The lonely, dangerous life of wine-lovers in Islamist Gaza

25th January 2010, Comments 0 comments

Since June 2007, the sale of alcohol in Gaza has been banned under a de facto law imposed by Hamas.

Gaza City -- Abu Mohammed goes to great lengths to enjoy his wine in Gaza. Risking the wrath of the enclave's Islamist Hamas rulers, he sneaks to the rooftop of an abandoned house to make his own nectar of the gods.

Here in his secret hideaway, Abu Mohammed carefully turns grapes into homemade vintages he savours only in the privacy of his own home, far away from the disapproving eyes of Hamas police and Gaza's conservative society.

"I started making my own wine after Hamas took power," says the 40-something civil servant who, like all the other Gaza bootleggers interviewed by AFP, declined to give their real names for fear of being arrested. "I asked friends how to do it and I did some research on the Internet.”

Abu Mohammed risks much to indulge his palate.

Gaza has always adhered to traditional Islam and alcohol has never been widely available in the coastal strip.

Before Hamas swept the January 2006 parliamentary election, anyone could bring alcohol in from Israel and Egypt and a handful of restaurants and bars served spirits.

But that stopped when Hamas -- the Arabic acronym for the Islamic Resistance Movement -- routed loyalists of the rival secular Fatah faction from the territory in June 2007 after a week of deadly street clashes.

Since then, the sale of alcohol in Gaza has been banned altogether under a de facto law imposed by Hamas.

"No liquor is authorised," warns a sign to visitors at the Erez border crossing checkpoint with Israel in the north, saying any alcohol found will be destroyed on the spot.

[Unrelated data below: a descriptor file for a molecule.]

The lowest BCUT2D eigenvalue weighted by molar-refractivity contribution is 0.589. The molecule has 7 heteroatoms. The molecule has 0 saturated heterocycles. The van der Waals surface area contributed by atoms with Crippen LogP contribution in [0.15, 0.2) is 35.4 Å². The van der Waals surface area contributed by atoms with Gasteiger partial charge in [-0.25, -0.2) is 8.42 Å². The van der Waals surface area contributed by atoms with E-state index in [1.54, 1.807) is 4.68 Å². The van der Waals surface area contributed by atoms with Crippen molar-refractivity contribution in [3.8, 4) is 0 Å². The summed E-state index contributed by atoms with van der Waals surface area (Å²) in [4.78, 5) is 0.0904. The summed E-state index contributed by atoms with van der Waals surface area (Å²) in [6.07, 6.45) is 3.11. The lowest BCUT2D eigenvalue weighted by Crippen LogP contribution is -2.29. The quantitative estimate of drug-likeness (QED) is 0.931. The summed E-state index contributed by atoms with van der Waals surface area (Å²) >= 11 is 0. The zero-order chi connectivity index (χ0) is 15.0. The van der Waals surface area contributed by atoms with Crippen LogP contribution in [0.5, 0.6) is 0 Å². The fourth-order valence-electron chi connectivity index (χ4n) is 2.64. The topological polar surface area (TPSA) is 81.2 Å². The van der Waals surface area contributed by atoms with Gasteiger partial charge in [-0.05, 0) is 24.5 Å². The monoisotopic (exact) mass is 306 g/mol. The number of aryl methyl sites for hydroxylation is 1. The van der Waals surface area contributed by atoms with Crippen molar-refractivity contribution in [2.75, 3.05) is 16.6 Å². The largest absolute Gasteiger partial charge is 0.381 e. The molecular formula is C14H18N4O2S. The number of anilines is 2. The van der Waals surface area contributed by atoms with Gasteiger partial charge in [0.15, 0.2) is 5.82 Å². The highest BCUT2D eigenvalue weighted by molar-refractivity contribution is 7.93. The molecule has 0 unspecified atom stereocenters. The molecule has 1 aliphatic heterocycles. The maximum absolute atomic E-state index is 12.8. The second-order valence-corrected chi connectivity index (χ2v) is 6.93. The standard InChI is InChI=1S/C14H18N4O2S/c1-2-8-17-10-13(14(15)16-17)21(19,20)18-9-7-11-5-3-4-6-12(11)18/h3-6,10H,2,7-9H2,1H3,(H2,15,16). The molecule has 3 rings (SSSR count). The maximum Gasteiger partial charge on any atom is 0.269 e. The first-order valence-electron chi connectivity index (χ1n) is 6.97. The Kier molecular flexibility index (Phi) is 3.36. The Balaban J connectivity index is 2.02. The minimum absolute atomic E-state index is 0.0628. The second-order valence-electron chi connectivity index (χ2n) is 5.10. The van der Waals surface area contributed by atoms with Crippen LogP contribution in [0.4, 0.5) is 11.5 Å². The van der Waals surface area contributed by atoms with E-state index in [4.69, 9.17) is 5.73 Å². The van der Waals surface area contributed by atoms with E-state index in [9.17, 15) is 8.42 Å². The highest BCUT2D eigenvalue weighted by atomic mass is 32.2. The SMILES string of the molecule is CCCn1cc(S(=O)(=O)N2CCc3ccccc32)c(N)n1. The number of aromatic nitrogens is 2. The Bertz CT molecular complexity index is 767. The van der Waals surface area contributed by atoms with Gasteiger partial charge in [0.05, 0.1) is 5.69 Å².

Meanwhile the smugglers doing a brisk trade in everything from cars to diapers through tunnels between southern Gaza and Egypt refuse to whisk alcohol into the territory for fear of running afoul of Hamas.

So people like Abu Mohammed must resort to their own devices.

"First I wash the grapes well, then I take off the stems, then I press them with my bare hands," he says, demonstrating the procedure. "The seeds stay at the bottom. I filter the juice and then add a small bit of yeast to speed up the fermentation, which takes at least 40 days."

The result, he admits, is "not as good as 'real wine'" but under the present circumstances it is all he can get.

He knows that by indulging his palate he's playing with fire.

"I am terrified by the idea of being discovered by Hamas police," he says. "That's why I make sure to do it all alone and in secret and above all not to sell it."

Hussein knows the feeling. The 56-year-old -- who has been making his wine in small wooden barrels "to add flavour" -- is not only "afraid of being discovered by the Hamas police, who will have no mercy," but also of losing face in a socially conservative society that does not look kindly on imbibers.

Ziad, 30, says he drinks alone to minimise any chances of getting caught.

Hamas spokesman Taher al-Nunu says Gaza's Islamist rulers "act on a case by case basis in line with Palestinian law. We act against commercial quantities. In cases of personal use production, we respect the law."

There are no figures on how many people in Gaza make their own booze, but anecdotal evidence suggests they are either very few or very good at hiding.

Jamal Dahshane, who heads the Hamas police anti-drug unit and considers confiscating alcohol a "social duty,” admits he's never run across such a case.

"Even if we discover that a person makes his own alcohol, we don't have the means to arrest him because Palestinian law does not prohibit alcohol consumption," he says. "Only the selling of alcohol can be considered as a criminal offence."

But Gaza's daring bootleggers aren't taking any chances.

All drink the fruit of their labours in very limited circles -- at home, at night and either alone or with only wives and a few close friends present.

Ziad has never gotten drunk. Abu Mohammed allows himself to get tipsy, but never tipples more than four glasses.

Hussein does get drunk, and it once led to dangerous consequences -- his neighbours saw him behaving strangely and confronted him. He denied he had been drinking and has tried to be more discreet since.

But despite all the risks and the fears, no one has any intention of giving up their dangerous hobby.

"I know that I live in a traditionalist society, but I consider that drinking alcohol is a matter of individual liberty," Abu Mohammed says.

Mai Yaghi/AFP/Expatica

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